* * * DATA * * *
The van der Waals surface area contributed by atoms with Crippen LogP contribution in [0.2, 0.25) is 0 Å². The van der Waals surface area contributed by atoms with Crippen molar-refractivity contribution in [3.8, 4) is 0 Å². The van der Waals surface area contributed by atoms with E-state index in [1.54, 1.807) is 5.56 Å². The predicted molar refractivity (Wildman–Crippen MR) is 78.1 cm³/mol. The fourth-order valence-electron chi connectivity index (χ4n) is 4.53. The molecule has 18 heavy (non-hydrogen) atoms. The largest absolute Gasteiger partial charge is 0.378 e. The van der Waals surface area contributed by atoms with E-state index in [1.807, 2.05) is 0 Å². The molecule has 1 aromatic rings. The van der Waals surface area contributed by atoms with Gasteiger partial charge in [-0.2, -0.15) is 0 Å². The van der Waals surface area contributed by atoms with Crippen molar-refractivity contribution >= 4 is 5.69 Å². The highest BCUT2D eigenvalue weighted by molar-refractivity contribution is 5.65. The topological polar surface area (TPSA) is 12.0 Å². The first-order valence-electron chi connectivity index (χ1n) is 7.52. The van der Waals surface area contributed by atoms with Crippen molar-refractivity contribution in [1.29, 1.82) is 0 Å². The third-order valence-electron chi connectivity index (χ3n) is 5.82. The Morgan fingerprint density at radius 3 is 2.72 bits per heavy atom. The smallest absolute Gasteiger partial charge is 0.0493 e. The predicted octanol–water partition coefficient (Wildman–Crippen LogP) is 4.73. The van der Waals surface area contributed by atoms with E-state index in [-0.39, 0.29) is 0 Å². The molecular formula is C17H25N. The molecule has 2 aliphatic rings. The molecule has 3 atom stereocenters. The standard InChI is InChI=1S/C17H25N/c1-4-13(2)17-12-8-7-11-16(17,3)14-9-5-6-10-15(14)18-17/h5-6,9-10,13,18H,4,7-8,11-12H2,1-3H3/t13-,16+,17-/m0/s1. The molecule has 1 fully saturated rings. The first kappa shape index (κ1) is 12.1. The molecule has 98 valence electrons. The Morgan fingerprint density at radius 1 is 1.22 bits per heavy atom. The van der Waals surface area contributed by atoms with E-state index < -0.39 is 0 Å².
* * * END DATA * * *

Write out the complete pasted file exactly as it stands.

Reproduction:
The van der Waals surface area contributed by atoms with Crippen LogP contribution in [0.2, 0.25) is 0 Å². The van der Waals surface area contributed by atoms with Crippen molar-refractivity contribution in [3.8, 4) is 0 Å². The van der Waals surface area contributed by atoms with E-state index in [1.54, 1.807) is 5.56 Å². The predicted molar refractivity (Wildman–Crippen MR) is 78.1 cm³/mol. The fourth-order valence-electron chi connectivity index (χ4n) is 4.53. The molecule has 18 heavy (non-hydrogen) atoms. The largest absolute Gasteiger partial charge is 0.378 e. The van der Waals surface area contributed by atoms with E-state index in [1.807, 2.05) is 0 Å². The molecule has 1 aromatic rings. The van der Waals surface area contributed by atoms with Gasteiger partial charge in [-0.2, -0.15) is 0 Å². The van der Waals surface area contributed by atoms with Crippen molar-refractivity contribution >= 4 is 5.69 Å². The highest BCUT2D eigenvalue weighted by molar-refractivity contribution is 5.65. The topological polar surface area (TPSA) is 12.0 Å². The first-order valence-electron chi connectivity index (χ1n) is 7.52. The van der Waals surface area contributed by atoms with Crippen molar-refractivity contribution in [1.29, 1.82) is 0 Å². The third-order valence-electron chi connectivity index (χ3n) is 5.82. The Morgan fingerprint density at radius 3 is 2.72 bits per heavy atom. The smallest absolute Gasteiger partial charge is 0.0493 e. The predicted octanol–water partition coefficient (Wildman–Crippen LogP) is 4.73. The van der Waals surface area contributed by atoms with E-state index in [-0.39, 0.29) is 0 Å². The molecular formula is C17H25N. The molecule has 2 aliphatic rings. The molecule has 3 atom stereocenters. The standard InChI is InChI=1S/C17H25N/c1-4-13(2)17-12-8-7-11-16(17,3)14-9-5-6-10-15(14)18-17/h5-6,9-10,13,18H,4,7-8,11-12H2,1-3H3/t13-,16+,17-/m0/s1. The molecule has 1 fully saturated rings. The first kappa shape index (κ1) is 12.1. The molecule has 98 valence electrons. The Morgan fingerprint density at radius 1 is 1.22 bits per heavy atom. The van der Waals surface area contributed by atoms with E-state index < -0.39 is 0 Å².